Role of Chair of Governors

The role of the Chair of Governors, leading the governing body, is pivotal to the leadership of the school or setting. The chair works in partnership with the headteacher or leader while holding him/her to account.

Governing Boards are required to elect a chair, this election is held at the first meeting of the governing board each academic year.

The Governing Board can elect a chair for more than a single academic year, however it is advisable that the board considers a succession plan in that the 'chair' should be in post for no longer than 6 consecutive years.

Role of the chair 

Being a chair of governors is a key role in the leadership and management of schools. To be effective, you need a good understanding of the role and its responsibilities so that your school gains maximum benefit from the work that you do.

An effective chair of governors:

  • works with the headteacher to promote and maintain high standards of educational achievement
  • ensures that the governing body sets a clear vision, ethos and strategic direction for the school
  • the governing body holds the headteacher to account for the educational performance of the school and its pupils, and for the performance management of staff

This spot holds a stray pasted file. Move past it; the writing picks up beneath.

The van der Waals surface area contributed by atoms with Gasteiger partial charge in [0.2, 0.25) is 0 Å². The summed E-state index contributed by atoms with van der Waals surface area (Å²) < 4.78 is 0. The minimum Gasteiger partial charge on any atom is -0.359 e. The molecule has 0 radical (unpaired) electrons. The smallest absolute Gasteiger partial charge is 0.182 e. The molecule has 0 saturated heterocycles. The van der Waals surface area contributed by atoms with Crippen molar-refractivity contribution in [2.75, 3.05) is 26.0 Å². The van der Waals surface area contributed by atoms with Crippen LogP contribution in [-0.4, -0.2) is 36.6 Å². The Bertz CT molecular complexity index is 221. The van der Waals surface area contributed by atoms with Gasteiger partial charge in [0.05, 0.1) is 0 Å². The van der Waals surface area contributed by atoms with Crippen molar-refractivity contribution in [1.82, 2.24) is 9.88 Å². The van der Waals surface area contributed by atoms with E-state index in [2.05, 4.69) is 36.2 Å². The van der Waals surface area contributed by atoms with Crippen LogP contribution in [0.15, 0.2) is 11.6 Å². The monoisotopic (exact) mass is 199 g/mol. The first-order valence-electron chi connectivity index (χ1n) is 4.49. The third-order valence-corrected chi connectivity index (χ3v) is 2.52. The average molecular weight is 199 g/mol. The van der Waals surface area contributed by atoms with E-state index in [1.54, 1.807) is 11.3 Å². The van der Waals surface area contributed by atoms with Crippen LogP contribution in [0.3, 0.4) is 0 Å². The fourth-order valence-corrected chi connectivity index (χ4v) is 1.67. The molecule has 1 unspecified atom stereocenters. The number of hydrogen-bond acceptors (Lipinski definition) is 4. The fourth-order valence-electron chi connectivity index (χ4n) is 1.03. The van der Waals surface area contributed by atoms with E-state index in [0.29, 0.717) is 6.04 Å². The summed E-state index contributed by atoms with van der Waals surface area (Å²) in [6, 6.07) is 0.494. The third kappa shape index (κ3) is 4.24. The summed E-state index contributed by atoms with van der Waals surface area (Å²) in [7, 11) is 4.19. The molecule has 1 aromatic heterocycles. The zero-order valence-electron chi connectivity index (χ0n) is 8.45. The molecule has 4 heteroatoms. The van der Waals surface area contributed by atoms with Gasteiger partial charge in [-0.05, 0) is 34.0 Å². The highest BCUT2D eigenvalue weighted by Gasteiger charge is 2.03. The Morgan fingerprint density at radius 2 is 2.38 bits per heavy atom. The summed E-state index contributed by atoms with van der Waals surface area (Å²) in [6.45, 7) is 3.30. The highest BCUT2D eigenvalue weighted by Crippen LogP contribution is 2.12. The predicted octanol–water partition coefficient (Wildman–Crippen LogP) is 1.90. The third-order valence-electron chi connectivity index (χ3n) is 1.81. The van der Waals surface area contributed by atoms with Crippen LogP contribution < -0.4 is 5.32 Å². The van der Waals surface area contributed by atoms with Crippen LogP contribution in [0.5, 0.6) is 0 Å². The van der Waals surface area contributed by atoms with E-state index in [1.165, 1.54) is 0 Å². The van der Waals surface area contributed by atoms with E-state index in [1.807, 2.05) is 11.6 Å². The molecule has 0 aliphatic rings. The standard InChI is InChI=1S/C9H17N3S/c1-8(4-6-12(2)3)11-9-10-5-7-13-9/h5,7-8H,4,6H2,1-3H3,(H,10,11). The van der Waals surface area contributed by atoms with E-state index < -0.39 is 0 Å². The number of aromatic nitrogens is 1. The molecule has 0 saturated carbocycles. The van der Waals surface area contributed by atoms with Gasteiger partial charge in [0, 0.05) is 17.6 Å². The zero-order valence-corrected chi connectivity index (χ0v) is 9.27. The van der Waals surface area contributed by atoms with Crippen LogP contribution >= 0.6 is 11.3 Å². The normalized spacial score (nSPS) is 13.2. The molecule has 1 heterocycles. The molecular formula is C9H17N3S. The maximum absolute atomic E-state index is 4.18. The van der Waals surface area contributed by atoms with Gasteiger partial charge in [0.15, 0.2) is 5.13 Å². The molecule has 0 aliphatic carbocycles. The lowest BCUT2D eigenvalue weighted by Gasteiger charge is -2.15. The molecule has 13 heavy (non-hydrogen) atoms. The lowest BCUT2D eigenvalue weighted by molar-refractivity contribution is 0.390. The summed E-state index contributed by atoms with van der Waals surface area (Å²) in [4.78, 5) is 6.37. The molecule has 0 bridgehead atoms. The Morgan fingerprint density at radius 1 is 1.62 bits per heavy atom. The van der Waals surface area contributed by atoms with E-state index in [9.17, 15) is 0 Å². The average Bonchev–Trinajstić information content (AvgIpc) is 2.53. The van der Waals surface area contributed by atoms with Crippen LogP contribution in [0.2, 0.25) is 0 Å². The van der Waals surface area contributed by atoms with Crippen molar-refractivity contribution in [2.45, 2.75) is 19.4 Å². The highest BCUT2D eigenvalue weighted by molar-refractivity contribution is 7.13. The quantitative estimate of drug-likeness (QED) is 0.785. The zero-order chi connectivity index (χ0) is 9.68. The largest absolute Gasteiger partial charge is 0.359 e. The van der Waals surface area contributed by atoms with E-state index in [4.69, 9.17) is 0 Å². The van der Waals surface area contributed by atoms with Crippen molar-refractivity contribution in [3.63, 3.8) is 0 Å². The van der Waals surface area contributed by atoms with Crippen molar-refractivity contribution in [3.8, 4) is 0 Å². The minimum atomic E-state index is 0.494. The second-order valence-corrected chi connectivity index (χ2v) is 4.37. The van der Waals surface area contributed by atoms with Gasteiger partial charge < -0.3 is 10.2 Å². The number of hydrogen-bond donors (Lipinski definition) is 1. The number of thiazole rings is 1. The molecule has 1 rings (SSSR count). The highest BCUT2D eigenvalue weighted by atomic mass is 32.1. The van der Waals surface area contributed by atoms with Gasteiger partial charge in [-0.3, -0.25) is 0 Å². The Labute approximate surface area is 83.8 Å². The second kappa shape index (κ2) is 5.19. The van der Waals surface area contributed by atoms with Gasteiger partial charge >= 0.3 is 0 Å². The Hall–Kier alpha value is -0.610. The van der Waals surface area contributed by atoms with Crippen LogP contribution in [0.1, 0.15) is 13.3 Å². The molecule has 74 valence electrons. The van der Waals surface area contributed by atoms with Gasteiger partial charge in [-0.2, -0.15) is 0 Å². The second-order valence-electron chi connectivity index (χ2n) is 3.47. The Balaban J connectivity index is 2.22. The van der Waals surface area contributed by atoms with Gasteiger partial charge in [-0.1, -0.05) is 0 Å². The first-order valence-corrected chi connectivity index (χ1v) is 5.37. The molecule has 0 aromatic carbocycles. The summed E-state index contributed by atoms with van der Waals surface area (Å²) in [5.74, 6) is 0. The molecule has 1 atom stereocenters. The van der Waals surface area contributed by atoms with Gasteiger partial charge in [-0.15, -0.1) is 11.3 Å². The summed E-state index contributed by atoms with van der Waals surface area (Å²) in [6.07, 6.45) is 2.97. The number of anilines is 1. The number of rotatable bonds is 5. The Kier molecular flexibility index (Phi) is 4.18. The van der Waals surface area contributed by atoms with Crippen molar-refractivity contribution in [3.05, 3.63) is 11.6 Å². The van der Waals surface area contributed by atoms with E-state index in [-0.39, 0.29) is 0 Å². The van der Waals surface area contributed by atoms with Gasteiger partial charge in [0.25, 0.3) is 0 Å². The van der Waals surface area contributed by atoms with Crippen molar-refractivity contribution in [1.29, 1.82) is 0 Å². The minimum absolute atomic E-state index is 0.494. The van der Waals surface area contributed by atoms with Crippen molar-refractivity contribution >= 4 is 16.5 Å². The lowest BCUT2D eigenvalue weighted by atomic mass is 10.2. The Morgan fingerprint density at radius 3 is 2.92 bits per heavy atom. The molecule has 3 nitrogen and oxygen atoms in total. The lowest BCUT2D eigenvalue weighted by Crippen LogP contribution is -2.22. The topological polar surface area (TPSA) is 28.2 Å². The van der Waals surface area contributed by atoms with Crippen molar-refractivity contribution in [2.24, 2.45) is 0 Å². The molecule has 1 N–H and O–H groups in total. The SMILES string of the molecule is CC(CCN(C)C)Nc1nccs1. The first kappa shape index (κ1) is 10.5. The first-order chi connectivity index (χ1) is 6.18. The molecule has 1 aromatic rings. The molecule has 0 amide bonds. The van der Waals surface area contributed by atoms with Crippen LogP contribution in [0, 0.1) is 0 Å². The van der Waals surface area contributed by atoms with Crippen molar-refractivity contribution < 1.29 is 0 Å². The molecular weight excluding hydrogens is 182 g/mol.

• ensures oversight of the financial performance of the school and effective use of the schools resources.

As a chair, you also need to ensure that all governors understand the role and responsibilities of the governing body, which can vary slightly depending on the type of school such as voluntary aided, foundation, academy, multi-academy or federation.

The key roles of the chair:

  • Leading effective governance: giving the governing body a clear lead and direction, ensuring that the governors work as an effective team and understand their accountability and the part they play in the strategic leadership of the school and in driving school improvement.
  • Building the team: attracting governors with the necessary skills and ensuring that tasks are delegated across the governing body so that all members contribute, and feel that their individual skills, knowledge and experience are well used and that the overall workload is shared.
  • Relationship with the headteacher: Being a critical friend by offering support, challenge and encouragement, holding the headteacher to account and ensuring the headteacher’s performance management is rigorous and robust; a good comparison is with the role of the chair of a board of trustees who works with the chief executive of an organisation but does not run day-to-day operations.
  • Improving your school: ensuring school improvement is the focus of all policy and strategy and that governor scrutiny, monitoring and challenge reflect school improvement priorities.
  • Leading the business: ensuring that statutory requirements and regulations are met, that the school provides value for money in its use of resources and that governing body business is conducted efficiently and effectively.

Further information can be found on gov.uk

Last update: Monday 23rd of September 2019 02:12:44 PM